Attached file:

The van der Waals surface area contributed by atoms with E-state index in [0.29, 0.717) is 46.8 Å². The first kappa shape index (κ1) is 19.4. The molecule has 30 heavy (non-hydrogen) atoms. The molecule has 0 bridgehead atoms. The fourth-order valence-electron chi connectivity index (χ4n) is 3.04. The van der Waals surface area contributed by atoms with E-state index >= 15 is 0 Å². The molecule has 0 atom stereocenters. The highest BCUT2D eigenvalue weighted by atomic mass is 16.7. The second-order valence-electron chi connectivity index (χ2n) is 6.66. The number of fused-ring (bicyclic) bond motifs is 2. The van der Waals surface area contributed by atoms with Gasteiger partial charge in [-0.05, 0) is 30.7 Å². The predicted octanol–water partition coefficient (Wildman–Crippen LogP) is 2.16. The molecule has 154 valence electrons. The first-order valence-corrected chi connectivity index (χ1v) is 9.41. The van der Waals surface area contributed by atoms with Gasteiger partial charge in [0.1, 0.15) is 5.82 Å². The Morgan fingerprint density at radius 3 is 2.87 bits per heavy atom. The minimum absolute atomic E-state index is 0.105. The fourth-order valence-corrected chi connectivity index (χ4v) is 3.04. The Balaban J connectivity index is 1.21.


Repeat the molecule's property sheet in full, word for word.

The van der Waals surface area contributed by atoms with E-state index in [0.29, 0.717) is 46.8 Å². The first kappa shape index (κ1) is 19.4. The molecule has 30 heavy (non-hydrogen) atoms. The molecule has 0 bridgehead atoms. The fourth-order valence-electron chi connectivity index (χ4n) is 3.04. The van der Waals surface area contributed by atoms with E-state index >= 15 is 0 Å². The molecule has 0 atom stereocenters. The highest BCUT2D eigenvalue weighted by atomic mass is 16.7. The second-order valence-electron chi connectivity index (χ2n) is 6.66. The number of fused-ring (bicyclic) bond motifs is 2. The van der Waals surface area contributed by atoms with Gasteiger partial charge in [-0.05, 0) is 30.7 Å². The predicted octanol–water partition coefficient (Wildman–Crippen LogP) is 2.16. The molecule has 154 valence electrons. The first-order valence-corrected chi connectivity index (χ1v) is 9.41. The van der Waals surface area contributed by atoms with Gasteiger partial charge in [0.1, 0.15) is 5.82 Å². The Morgan fingerprint density at radius 3 is 2.87 bits per heavy atom. The minimum absolute atomic E-state index is 0.105. The fourth-order valence-corrected chi connectivity index (χ4v) is 3.04. The Balaban J connectivity index is 1.21.